Tobacco smoke contains 60 different carcinogenic substances. The more a person smokes and the earlier in their life they start, the higher their risk of developing lung cancer. Giving up smoking substantially reduces the risk of lung cancer over time, and it is never too late. After 10 years of not smoking, the risk of lung cancer reduces to half that of a non-smoker [7, 8].

Avoid passive smoking

Frequent exposure to other people’s smoke (passive smoking) can increase the risk of developing lung cancer by around 30% [9]. The smoking ban enforced in the UK in 2007 has made it much easier for non-smokers to avoid second-hand smoke. In addition, up to two million people have given up smoking since the ban, and smoking has become far less socially acceptable [10].

Be aware of potential environmental and workplace risks

Inhaling chemical or mineral particles as a consequence of working in certain industries or trades, e.g. construction (asbestos and silica dust), professional driving/mechanic (petrochemicals), car body shop repair (spray paint) and pesticide production (dioxins), can also increase the risk of lung cancer [11].

Some risk factors are more difficult to avoid, such as outdoor air pollution (although we can all take responsibility for helping to reduce this), radon gas exposure in certain areas, previous cancer treatment with radiotherapy, a family history of lung cancer, increasing age and lowered immunity [7, 12]. This makes it even more important to address the risk factors that we can avoid.

So, this November for Lung Cancer Awareness Month, please spread the word (perhaps by sharing this article) to help everyone Spot the Difference and identify the sometimes subtle symptoms of lung cancer so that more people can be diagnosed and treated promptly to maximise their chance of survival.

The information in this article is not intended or implied to be a substitute for professional medical advice, diagnosis or treatment. All content is for general information purposes only. Always seek the guidance of your doctor or other qualified healthcare professional with any questions you may have regarding your health or medical condition.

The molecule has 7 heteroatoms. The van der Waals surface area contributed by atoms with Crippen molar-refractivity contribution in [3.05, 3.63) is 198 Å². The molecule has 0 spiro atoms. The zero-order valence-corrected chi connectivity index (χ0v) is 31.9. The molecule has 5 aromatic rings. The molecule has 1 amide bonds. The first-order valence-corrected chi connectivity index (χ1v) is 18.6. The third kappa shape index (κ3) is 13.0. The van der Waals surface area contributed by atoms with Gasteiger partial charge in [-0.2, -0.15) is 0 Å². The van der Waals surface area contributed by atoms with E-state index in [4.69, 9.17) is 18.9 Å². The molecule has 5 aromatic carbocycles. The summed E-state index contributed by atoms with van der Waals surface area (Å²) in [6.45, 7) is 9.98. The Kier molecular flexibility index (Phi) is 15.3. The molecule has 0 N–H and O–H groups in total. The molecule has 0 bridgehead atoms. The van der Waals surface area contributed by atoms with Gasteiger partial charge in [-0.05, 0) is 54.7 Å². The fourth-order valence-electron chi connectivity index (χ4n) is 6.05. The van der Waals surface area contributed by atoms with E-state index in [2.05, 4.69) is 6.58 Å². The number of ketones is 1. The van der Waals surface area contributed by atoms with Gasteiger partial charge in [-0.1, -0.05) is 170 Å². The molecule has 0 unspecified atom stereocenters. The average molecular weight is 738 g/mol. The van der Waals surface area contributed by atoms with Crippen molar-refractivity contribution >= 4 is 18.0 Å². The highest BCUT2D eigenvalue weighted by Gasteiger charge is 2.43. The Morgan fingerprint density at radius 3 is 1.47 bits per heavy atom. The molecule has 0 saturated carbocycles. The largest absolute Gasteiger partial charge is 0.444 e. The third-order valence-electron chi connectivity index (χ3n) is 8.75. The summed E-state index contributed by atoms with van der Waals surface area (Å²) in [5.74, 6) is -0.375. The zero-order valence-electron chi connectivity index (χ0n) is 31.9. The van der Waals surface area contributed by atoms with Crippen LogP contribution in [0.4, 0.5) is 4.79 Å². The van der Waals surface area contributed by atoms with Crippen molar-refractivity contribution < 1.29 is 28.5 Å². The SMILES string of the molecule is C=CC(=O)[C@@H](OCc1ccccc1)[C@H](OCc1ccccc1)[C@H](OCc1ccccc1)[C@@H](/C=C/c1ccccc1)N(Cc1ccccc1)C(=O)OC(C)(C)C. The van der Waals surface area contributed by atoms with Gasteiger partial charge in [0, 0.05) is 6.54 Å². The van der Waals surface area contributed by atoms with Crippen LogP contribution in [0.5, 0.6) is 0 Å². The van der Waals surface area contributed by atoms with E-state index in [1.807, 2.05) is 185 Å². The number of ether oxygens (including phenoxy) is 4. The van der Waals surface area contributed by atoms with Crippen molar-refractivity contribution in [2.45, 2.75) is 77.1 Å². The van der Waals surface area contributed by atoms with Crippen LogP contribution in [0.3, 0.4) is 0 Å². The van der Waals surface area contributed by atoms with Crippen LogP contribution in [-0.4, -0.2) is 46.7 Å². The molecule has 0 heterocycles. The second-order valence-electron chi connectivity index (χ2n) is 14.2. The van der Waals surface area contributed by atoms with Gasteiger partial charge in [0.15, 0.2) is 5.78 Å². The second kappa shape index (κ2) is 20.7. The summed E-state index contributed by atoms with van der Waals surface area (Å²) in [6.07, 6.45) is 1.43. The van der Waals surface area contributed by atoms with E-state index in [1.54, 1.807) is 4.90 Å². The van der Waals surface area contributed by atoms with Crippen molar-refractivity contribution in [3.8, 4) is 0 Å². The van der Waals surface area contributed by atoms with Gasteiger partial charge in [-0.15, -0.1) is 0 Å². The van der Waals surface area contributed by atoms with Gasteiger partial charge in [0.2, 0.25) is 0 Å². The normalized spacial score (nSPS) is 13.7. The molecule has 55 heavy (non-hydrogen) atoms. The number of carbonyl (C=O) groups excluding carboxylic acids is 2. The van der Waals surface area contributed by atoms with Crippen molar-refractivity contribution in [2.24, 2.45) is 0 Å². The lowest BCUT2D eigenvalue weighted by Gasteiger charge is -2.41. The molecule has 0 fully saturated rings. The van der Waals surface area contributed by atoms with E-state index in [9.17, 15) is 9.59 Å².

1. Cancer Research UK. Lung cancer statistics: Lung cancer mortality. Available at: Accessed November 2021.
  2. Roy Castle Lung Cancer Foundation. Spot the Difference. Available at: Accessed November 2021.
  3. Gourd E. Lung cancer control in the UK hit badly by COVID-19 pandemic. Lancet Oncol 2020; 21 (12): 1559.
  4. National Health Service. Symptoms: Lung cancer. Available at: Accessed November 2021.
  5. Roy Castle Lung Cancer Foundation. Spot the symptoms. Available at: Accessed November 2021.
  6. Macmillan Cancer Support. Signs and symptoms of lung cancer. Available at: Accessed November 2021.
  7. Cancer Research UK. Lung cancer statistics: Lung cancer risk. Available at: Accessed November 2021.
  8. National Health Service. Prevention: Lung cancer. Available at: Accessed November 2021.
  9. Kim CH, Lee YC, Hung RJ et al. Exposure to secondhand tobacco smoke and lung cancer by histological type: A pooled analysis of the International Lung Cancer Consortium (ILCCO). Int J Cancer 2014; 135 (8): 1918–1930.
  10. Cancer Research UK. British smokers down by 1.9million since the ban. Available at: Accessed November 2021.
  11. Croner-i. Lung cancer — reducing the risks. Available at: Accessed November 2021.
  12. Cancer Research UK. How can air pollution cause cancer? Available at: Accessed November 2021.

Author: Suzanne Brunt BM | Medical Writer | Porterhouse Medical